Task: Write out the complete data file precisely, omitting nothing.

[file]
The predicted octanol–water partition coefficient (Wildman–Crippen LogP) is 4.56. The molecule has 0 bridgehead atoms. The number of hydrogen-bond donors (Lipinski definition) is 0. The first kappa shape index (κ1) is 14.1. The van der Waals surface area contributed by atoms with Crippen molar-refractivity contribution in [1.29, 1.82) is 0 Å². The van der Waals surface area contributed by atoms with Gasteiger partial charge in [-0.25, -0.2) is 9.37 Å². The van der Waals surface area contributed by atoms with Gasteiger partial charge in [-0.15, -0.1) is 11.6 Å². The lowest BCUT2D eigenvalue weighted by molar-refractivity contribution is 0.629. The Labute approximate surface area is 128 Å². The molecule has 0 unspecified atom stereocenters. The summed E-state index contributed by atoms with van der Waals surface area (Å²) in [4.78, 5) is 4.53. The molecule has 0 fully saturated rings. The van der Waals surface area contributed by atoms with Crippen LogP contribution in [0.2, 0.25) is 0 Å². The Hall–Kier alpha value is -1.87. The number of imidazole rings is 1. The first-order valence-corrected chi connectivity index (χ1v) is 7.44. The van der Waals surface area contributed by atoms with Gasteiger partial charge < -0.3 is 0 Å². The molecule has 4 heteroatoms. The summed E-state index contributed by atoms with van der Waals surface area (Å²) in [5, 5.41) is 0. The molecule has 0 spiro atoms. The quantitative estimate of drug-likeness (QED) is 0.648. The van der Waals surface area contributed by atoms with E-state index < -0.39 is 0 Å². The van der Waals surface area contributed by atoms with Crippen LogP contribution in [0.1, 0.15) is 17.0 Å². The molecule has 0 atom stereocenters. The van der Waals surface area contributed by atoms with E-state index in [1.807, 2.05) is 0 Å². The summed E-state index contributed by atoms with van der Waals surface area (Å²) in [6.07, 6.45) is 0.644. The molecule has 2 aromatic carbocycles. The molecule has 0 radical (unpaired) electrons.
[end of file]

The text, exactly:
The predicted octanol–water partition coefficient (Wildman–Crippen LogP) is 4.56. The molecule has 0 bridgehead atoms. The number of hydrogen-bond donors (Lipinski definition) is 0. The first kappa shape index (κ1) is 14.1. The van der Waals surface area contributed by atoms with Crippen molar-refractivity contribution in [1.29, 1.82) is 0 Å². The van der Waals surface area contributed by atoms with Gasteiger partial charge in [-0.25, -0.2) is 9.37 Å². The van der Waals surface area contributed by atoms with Gasteiger partial charge in [-0.15, -0.1) is 11.6 Å². The lowest BCUT2D eigenvalue weighted by molar-refractivity contribution is 0.629. The Labute approximate surface area is 128 Å². The molecule has 0 unspecified atom stereocenters. The summed E-state index contributed by atoms with van der Waals surface area (Å²) in [4.78, 5) is 4.53. The molecule has 0 fully saturated rings. The van der Waals surface area contributed by atoms with Crippen LogP contribution in [0.2, 0.25) is 0 Å². The Hall–Kier alpha value is -1.87. The number of imidazole rings is 1. The first-order valence-corrected chi connectivity index (χ1v) is 7.44. The van der Waals surface area contributed by atoms with Gasteiger partial charge < -0.3 is 0 Å². The molecule has 4 heteroatoms. The summed E-state index contributed by atoms with van der Waals surface area (Å²) in [5, 5.41) is 0. The molecule has 0 spiro atoms. The quantitative estimate of drug-likeness (QED) is 0.648. The van der Waals surface area contributed by atoms with E-state index < -0.39 is 0 Å². The van der Waals surface area contributed by atoms with Crippen LogP contribution in [0.1, 0.15) is 17.0 Å². The molecule has 0 atom stereocenters. The van der Waals surface area contributed by atoms with E-state index in [1.807, 2.05) is 0 Å². The summed E-state index contributed by atoms with van der Waals surface area (Å²) in [6.07, 6.45) is 0.644. The molecule has 2 aromatic carbocycles. The molecule has 0 radical (unpaired) electrons.